Special Report to Members [44]

An Introduction

See also the report on new Club Policies and Procedures

At the recent Rock ‘n’ Roll weekend a flare exercise was programmed for the Sunday morning. It was to provide members with an opportunity to experience flare procedures and operations in an at-sea environment. In the programme it was listed as follows:

Sunday: 6:00-8:30 am. Grade 2. Early morning paddle and flare exercise… At 7:30 am we will be doing a flare exercise north of Beecroft Head… After the flare exercise we’ll adjourn to Abrahams Bosom Beach for breakfast… Meet on the beach at 6 am.

At around 6:15 am a large group of paddlers congregated at Currarong. Trip Leader Dave Winkworth called back a part of the group that was already on the water and conducted a trip briefing and head count. This large group put to sea but stragglers were leaving without the acknowledgement of the group leader for another thirty minutes. A total of 49 paddlers were counted once on the water.

During the flare exercise, which commenced according to plan and in the predetermined location, the group was swept south. This has been attributed to three factors:

  • strong south-easterly setting ocean current of over 2 knots;
  • building north easterly winds – 10-15 knots by mid-morning;
  • spring ebb tide.

The combined ebb tide and south-easterly setting ocean current were constricted between the cliffline of the Beecroft Peninsula and the ‘Sir John Young Banks’ leading to a localised current of up to 4 knots.

As a result of worsening conditions the group split into three. Many stronger paddlers left during or immediately after the flare exercise and these paddled in smaller groups, or alone, apparently oblivious to the difficulty experienced by those left behind. Of the paddlers who took part in the flare exercise, over half returned without incident.

Those that were unable to make headway in worsening conditions were assisted and accompanied by the four most senior paddlers (one Senior Sea Instructor, two Sea Instructors and one trainee). Andrew Eddy took a group of five with the wind and current to Gumgetters Inlet. They later walked out and collected their boats the next day.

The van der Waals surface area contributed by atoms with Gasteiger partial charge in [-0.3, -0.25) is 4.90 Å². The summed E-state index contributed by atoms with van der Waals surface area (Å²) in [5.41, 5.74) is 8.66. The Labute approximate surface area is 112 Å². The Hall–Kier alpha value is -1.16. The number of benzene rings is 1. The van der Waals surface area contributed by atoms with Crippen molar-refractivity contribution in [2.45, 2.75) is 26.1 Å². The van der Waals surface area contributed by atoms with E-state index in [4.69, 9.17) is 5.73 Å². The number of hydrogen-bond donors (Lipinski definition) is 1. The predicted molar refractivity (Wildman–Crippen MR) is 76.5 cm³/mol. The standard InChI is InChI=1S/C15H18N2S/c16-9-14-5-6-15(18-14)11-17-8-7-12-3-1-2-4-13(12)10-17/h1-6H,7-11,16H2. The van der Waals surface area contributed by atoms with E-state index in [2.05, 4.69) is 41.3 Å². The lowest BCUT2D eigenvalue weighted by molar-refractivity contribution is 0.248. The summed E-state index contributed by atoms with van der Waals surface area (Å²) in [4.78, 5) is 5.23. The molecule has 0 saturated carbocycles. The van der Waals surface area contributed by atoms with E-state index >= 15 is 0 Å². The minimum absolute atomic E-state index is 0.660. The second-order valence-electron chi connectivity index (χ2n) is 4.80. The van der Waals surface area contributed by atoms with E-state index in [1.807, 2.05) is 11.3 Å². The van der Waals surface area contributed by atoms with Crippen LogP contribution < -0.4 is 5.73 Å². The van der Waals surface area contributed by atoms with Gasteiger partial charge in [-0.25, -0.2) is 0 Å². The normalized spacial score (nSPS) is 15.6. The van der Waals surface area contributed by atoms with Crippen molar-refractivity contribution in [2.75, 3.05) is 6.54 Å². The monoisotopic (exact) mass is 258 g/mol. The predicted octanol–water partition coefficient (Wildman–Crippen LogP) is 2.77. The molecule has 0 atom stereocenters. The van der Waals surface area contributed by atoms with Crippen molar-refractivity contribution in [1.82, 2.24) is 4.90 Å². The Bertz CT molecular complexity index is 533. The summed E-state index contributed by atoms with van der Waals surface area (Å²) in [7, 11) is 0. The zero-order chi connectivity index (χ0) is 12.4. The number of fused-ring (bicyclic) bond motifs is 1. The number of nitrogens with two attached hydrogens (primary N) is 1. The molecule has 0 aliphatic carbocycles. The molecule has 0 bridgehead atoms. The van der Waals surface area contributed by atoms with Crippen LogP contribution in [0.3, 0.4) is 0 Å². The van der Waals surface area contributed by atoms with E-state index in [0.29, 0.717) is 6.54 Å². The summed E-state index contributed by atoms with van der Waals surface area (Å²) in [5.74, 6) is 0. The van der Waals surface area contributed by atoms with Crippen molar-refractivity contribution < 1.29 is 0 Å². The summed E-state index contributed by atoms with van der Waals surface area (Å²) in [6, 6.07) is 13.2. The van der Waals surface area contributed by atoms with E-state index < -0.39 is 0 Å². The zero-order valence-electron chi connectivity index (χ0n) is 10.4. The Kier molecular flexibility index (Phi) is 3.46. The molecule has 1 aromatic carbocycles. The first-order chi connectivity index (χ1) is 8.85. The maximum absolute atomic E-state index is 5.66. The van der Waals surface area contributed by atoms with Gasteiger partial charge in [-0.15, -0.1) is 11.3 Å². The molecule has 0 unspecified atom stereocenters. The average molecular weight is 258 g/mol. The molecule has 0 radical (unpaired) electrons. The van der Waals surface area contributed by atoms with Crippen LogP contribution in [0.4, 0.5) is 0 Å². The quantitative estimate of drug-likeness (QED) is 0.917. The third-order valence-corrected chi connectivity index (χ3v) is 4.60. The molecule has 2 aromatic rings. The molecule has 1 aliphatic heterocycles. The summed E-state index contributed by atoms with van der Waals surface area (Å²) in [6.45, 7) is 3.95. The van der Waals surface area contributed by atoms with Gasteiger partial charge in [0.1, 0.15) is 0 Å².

The three remaining senior paddlers worked hard against deteriorating conditions towing tired paddlers. They were assisted by several experienced paddlers including John Wilde and Larry Gray who paddled out from Currarong to help and later did a sweep down the coast. The most inexperienced and least fit were exposed to the roughest conditions as the forces of wind and current strengthened and conflicted. Of the remaining group approximately half stopped at Lobster Beach and did not require any further help.

However, a total of ten paddlers required assisted rescues (most of these around Little Beecroft Head). Two of these were eventually put ashore by a small power boat. It is believed that the power boat had responded to our call to the Shoalhaven Heads Rescue Service. The police had also been notified of the incident and a shark spotter plane, which was already in the area, did a sweep along the full length of the Beecroft Peninsula.

By noon all paddlers and rescuers were off the water. Because not all paddlers had signed waivers and many simply arrived late and followed behind the group, a head count and numerous cross checks had to be carried out. These were coordinated from the meeting room and occupied ten Club members until the early evening. At around 7 pm the police were notified that all listed paddlers and campers were accounted for.

The report – Club Procedures and Policies

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